Contentious races for U.S. Senate and governor were too close to call on election night . That led to a recount, which dredged up memories of the much maligned 2000 presidential election. In the end, Scott was declared the winner in the Senate race and DeSantis the winner in the governor's race. Voters also approved two amendments of note: one allowing most felons who have served their sentences to vote (excluding sex offenders). Voters also banned greyhound racing.

Other top stories:

— In February, a Florida International University pedestrian bridge collapsed and killed six people . Two days before the collapse, an engineer with the bridge's design firm left a voicemail for state transportation officials to report cracking had been found at one end of the concrete span, but the company didn't think it was a safety issue. State officials didn't hear the voicemail until after the collapse . Federal authorities are still investigating.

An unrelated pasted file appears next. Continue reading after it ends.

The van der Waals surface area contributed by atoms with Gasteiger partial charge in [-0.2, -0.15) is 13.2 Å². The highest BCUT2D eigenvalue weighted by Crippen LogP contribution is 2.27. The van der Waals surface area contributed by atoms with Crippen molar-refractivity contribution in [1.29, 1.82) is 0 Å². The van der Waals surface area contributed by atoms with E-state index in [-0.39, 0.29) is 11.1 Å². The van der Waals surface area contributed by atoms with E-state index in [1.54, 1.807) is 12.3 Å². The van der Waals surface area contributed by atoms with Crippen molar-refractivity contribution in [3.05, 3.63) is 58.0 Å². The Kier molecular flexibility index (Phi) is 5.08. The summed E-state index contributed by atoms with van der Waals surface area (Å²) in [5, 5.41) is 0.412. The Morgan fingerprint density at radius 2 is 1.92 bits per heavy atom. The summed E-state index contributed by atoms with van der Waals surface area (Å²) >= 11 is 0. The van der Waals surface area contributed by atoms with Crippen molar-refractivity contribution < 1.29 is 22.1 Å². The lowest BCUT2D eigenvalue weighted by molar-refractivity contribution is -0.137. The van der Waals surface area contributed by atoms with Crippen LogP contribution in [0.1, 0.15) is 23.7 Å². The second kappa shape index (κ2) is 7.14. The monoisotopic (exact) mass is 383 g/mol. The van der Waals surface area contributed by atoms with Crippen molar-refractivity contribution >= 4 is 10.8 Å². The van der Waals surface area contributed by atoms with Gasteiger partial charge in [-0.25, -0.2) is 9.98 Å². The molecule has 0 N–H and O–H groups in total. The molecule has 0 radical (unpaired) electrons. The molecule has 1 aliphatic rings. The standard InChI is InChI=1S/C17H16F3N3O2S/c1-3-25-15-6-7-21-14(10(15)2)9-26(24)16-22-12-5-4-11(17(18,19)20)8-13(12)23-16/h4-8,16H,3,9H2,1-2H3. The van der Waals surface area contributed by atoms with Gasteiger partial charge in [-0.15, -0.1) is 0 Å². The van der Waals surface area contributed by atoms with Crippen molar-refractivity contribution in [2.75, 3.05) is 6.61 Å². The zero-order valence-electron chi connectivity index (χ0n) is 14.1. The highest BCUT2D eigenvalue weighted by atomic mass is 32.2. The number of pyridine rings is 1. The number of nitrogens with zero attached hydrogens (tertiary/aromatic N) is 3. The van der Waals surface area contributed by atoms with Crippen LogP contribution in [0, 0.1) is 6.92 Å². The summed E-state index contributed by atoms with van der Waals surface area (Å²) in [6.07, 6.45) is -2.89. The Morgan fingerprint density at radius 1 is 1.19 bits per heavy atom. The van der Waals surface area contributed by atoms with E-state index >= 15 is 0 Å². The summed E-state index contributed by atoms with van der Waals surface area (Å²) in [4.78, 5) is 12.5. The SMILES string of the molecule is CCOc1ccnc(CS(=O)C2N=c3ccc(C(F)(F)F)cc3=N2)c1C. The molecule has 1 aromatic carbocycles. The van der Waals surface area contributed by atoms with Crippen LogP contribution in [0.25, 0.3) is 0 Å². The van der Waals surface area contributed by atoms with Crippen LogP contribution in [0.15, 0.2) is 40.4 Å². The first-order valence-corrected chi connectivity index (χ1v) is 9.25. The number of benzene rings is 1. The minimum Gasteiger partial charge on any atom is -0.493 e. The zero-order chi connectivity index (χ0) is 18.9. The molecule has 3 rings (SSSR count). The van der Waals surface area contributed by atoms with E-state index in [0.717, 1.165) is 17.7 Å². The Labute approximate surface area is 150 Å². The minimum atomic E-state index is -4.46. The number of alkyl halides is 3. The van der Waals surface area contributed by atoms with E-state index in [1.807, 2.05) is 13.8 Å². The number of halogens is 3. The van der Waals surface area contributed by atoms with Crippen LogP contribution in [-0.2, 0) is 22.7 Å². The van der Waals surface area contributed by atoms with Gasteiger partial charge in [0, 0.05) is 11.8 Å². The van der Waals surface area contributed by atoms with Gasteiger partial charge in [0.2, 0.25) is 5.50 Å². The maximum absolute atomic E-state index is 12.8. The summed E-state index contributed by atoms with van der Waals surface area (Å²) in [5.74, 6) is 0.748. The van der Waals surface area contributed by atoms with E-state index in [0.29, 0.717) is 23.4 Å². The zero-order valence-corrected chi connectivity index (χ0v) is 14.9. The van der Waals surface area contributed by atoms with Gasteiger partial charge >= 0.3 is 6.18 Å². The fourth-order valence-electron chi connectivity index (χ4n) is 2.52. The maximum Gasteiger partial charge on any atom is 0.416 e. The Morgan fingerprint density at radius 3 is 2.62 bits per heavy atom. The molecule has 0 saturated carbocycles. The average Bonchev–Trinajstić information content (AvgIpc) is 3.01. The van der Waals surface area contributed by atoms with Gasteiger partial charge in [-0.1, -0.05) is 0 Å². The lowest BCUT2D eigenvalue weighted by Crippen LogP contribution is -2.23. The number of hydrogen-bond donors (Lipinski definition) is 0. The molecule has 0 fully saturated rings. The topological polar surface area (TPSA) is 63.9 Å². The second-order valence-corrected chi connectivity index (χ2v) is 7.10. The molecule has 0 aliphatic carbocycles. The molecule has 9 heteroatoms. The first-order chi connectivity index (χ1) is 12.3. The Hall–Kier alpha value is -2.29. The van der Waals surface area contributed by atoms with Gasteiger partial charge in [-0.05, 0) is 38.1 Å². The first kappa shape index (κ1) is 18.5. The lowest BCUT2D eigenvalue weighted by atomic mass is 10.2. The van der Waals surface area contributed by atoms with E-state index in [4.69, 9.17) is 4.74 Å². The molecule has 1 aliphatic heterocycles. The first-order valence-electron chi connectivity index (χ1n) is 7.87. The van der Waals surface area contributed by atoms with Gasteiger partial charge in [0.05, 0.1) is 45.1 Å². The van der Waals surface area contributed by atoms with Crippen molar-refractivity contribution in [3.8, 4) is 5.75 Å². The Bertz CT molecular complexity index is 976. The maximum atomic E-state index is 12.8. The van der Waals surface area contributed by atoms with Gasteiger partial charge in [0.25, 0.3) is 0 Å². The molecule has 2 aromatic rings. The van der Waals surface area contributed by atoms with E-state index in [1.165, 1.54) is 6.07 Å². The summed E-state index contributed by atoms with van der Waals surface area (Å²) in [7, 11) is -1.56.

— In October, prominent Democratic officials, CNN's Manhattan offices and others who have been critical of President Donald Trump were targeted with package bombs. The suspect, 56-year-old Cesar Sayoc, was from Miami-Dade County . He's in jail while awaiting trial and faces nearly 50 years in prison if convicted on five federal charges, which were filed in New York.

— In June, a popular young rapper was killed in Fort Lauderdale . Four men are accused of killing XXXTentacion (ex-ex-ex-ten-ta-see-YAWN). The 20-year-old rap star, whose real name was Jahseh Onfroy, was fatally shot multiple times as he left a motorcycle dealership.

Read More

The Latest News Headlines